> >
> > Another problem with Prototype is that it isn't properly (or at least
> > fully) namespaced... for example, Prototype defines a Field and Form
> > object in global scope (well, it DID... I haven't looked to see if
> recent
> > versions may have corrected this).  Especially these two examples, which
> > are clearly pretty common names that other developers may choose as
> well,
> > can easily lead to conflicts.  Again, in a portal environment, where you
> > aren't developing a complete page and therefore can't be sure what might
> > be present on the page at any given time, you can run into some big
> > problems because of this.
> >
> > I don't think anyone is saying Prototype is inherently bad... if you are
> > writing a typical webapp where you are in control of the entire page,
> you
> > can quite easily work around these issues, or never run into them in the
> > first place, and be perfectly happy with Prototype, and to be sure, many
> > people are (as well as scriptaculous, and others that use
> Prototype).  In
> > a portal environment though, the rules of the game are quite different,
> > and Prototype can lead to issues because of these two points.
> >
> > > I'm not sure why you say you can't write valid XHTML with Dojo; you
> can.
> > > There are three ways of adding Dojo widgets to your apps. Yes, not all
> > of
> > > them will give you XHTML that will validate, but at least one of them
> > > does.
> >
> > I think Angelo is clearly referring to the markup approach to widget
> > creation... correct me if I'm wrong Martin, but isn't it in fact true
> that
> > with that approach you cannot write valid XHTML because of widgetId,
> > dojoType, etc?  Of course your right, that's not the only way to use
> > widgets... but you mentioned three ways... out of curiosity, what's the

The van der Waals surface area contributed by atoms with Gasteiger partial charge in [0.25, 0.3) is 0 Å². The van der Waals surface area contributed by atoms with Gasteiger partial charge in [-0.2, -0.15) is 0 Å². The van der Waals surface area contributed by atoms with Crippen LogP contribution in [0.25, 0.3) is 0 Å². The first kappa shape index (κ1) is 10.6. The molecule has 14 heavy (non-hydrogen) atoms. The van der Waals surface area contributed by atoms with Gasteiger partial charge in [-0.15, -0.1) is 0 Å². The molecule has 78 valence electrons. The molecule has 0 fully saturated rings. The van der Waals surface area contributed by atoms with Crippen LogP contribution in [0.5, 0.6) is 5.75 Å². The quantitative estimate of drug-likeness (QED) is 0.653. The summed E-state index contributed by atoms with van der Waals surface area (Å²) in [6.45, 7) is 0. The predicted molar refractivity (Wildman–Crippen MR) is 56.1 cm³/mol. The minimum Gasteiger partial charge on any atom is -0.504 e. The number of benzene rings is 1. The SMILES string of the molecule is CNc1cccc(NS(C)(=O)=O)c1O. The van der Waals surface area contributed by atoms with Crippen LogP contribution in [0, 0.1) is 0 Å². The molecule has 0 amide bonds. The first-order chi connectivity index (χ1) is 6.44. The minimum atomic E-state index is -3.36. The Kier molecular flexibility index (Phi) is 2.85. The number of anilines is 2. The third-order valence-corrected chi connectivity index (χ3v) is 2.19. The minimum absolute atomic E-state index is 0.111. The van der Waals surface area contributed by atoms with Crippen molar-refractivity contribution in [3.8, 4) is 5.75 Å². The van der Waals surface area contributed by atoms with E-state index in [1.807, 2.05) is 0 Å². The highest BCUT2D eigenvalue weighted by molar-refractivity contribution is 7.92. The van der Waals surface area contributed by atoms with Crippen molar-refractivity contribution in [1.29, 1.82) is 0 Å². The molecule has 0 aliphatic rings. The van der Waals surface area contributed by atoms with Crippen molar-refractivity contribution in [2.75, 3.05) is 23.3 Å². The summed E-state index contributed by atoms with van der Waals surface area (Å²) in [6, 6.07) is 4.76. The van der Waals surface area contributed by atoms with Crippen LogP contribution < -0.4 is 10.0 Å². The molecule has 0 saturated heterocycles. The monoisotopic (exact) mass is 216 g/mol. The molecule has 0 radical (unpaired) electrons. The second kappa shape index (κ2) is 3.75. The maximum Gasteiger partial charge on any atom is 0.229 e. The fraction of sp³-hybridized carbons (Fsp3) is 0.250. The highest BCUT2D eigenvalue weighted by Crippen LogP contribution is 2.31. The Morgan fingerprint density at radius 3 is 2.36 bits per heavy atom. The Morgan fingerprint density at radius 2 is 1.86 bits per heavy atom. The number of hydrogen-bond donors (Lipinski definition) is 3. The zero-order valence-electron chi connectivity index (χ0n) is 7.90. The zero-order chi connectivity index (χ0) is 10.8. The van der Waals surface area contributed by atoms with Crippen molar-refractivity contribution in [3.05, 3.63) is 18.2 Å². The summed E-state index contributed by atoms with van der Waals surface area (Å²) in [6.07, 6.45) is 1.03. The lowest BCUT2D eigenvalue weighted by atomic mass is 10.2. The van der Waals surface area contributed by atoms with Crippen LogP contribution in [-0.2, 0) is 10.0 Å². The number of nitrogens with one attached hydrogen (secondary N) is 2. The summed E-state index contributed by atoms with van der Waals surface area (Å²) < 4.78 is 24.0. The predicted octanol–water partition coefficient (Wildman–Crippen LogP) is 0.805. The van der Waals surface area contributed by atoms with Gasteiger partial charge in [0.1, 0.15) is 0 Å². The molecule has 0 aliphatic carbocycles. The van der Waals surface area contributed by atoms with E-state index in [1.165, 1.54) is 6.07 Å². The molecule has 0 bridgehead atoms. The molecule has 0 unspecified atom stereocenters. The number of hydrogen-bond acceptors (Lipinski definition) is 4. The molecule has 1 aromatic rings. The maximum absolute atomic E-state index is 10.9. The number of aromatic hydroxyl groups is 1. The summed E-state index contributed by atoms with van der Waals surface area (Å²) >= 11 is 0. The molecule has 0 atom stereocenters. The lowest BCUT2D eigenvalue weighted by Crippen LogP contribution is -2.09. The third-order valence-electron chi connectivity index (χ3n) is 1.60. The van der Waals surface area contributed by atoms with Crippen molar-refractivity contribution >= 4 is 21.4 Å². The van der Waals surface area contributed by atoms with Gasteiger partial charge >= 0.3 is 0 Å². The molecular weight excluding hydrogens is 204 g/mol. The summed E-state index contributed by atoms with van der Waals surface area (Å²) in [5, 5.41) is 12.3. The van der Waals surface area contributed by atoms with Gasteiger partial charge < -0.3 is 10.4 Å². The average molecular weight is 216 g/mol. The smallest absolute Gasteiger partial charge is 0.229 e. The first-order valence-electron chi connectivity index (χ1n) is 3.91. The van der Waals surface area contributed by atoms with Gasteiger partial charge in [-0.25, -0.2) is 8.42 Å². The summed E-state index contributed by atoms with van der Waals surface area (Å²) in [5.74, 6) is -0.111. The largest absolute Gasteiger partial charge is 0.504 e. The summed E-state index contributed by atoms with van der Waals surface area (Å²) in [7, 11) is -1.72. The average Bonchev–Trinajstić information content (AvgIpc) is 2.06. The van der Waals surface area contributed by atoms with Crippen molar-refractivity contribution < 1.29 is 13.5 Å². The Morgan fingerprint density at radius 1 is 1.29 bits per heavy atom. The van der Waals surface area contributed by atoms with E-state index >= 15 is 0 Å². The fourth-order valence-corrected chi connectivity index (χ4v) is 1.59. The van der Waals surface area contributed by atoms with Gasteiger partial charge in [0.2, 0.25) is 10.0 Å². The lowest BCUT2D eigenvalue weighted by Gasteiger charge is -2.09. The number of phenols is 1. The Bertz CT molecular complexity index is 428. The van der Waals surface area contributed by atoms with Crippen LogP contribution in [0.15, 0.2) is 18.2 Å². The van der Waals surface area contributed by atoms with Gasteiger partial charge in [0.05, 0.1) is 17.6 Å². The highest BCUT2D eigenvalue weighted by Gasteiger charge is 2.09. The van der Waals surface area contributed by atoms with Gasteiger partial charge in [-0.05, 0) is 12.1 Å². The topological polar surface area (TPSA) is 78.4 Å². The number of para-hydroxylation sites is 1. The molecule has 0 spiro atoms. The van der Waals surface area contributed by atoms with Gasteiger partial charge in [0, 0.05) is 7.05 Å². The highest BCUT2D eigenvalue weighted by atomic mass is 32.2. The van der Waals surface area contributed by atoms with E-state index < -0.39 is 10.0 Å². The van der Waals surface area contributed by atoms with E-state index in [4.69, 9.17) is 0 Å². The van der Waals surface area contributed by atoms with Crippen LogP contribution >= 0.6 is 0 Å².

> > third, aside from markup and programmatic creation?
> >
> > > And as for effects, they're getting better all the time. Have you
> tried
> > > 0.4yet?
> >
> > Indeed... with Dojo, it's important to realize that it's still
> relatively
> > early in its lifecycle... with each new versions comes pretty big
> > improvements... I looked at it for the first time roughly a year or so
> > ago, and it looked interesting, but very immature (I in fact wrote a
> > warning because of this in my AJAX book)... note that this isn't just a
> > quality of code concern, or a functionality concern, it also includes
> > documentation, support, examples, etc... looking at it now though, you
> can
> > see a really vast improvement compared to where it was just a short time
> > ago... there's still things to not be thrilled with, but most people
> tend
> > to agree that the pluses outweigh the minuses by a good margin at this
> > point.
> >
> > > Martin Cooper
> >
> > Frank
> >
> > ---------------------------------------------------------------------
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> > For additional commands, e-mail: dev-help@struts.apache.org
> >
> >
>
>
> --
> "Hey you! Would you help me to carry the stone?" Pink Floyd
>
>